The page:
Biotech Updates

Nigeria Approves Confined Field Trial of Cowpea

June 18, 2009

The Federal Government of Nigeria approved the request of the Institute for Agricultural Research (IAR) of the Ahmadu Bello University (ABU) Zaria to conduct confined field trial (CFT) of insect resistant transgenic cowpea. This opens the floodgate for basic research to develop crop varieties resistant to the legume pod borer, Maruca, which causes huge annual cowpea yield losses. Cowpea is the most important food grain legume in the dry savannah of tropical Africa, and it is being consumed in various forms by some 200 million people. At least 128 million ha of cultivable area is devoted for its production either as sole crop or in various mixtures.

The trial site at IAR Samaru will be conducted in line with the regulatory guidelines prescribed by the National Bio-safety Committee, Federal Ministry of Environment, Abuja. A community of scientists from organizations and universities in Africa, Australia and the United States are spearheading a collaborative research with IAR counterparts to develop a biotech crop resistant to the Maruca. The Maruca- resistant cowpeas developed through similar technique had been field tested in a CFT at Puerto Rico in 2008. It is from the Puerto Rican experiment that resistance to the Maruca pod borer was confirmed and scientists in other parts of the world  such as Nigeria are challenged to duplicate the feat at their own local field conditions.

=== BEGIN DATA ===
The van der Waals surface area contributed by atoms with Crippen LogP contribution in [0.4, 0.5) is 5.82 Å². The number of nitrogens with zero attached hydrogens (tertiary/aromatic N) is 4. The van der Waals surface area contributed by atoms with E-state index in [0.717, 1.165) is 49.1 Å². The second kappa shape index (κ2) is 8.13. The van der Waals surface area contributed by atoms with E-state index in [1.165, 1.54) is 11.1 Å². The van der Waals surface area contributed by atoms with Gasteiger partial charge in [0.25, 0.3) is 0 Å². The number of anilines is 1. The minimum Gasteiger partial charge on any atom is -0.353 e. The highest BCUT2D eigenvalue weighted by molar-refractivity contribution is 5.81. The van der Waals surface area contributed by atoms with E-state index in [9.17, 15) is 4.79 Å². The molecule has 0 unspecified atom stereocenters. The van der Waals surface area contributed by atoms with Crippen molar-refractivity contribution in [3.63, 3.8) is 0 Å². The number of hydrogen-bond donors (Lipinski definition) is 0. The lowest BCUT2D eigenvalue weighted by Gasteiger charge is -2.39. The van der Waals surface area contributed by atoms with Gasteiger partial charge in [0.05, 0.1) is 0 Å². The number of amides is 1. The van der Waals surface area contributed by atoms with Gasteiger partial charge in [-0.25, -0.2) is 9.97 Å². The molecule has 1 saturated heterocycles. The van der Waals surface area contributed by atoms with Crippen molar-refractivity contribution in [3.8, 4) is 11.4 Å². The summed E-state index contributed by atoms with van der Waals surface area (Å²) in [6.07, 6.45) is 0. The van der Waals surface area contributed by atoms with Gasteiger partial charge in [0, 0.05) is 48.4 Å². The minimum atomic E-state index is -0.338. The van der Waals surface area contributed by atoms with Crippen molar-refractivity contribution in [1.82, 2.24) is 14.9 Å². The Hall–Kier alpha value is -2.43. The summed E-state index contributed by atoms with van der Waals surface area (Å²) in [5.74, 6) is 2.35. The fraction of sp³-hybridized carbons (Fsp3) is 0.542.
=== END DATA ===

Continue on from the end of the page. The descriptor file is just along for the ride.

Coordinating this multi-lateral partnership is the Nairobi-based African Agricultural Technology Foundation. Other key partners include National Agricultural Research Institutes in Ghana, Burkina Faso and Nigeria, Network for Genetic Improvement of Cowpea in Africa, Commonwealth Scientific and Industrial Research Organisation, Programme for Bio-safety Systems and Monsanto. The United States Agency for International Development and Rockefeller Foundation provide the funds for project implementation. The project aims to deliver the first Maruca- resistant cowpea to farmers in Africa by 2014.

For more information contact Mohammad F. Ishiyaku at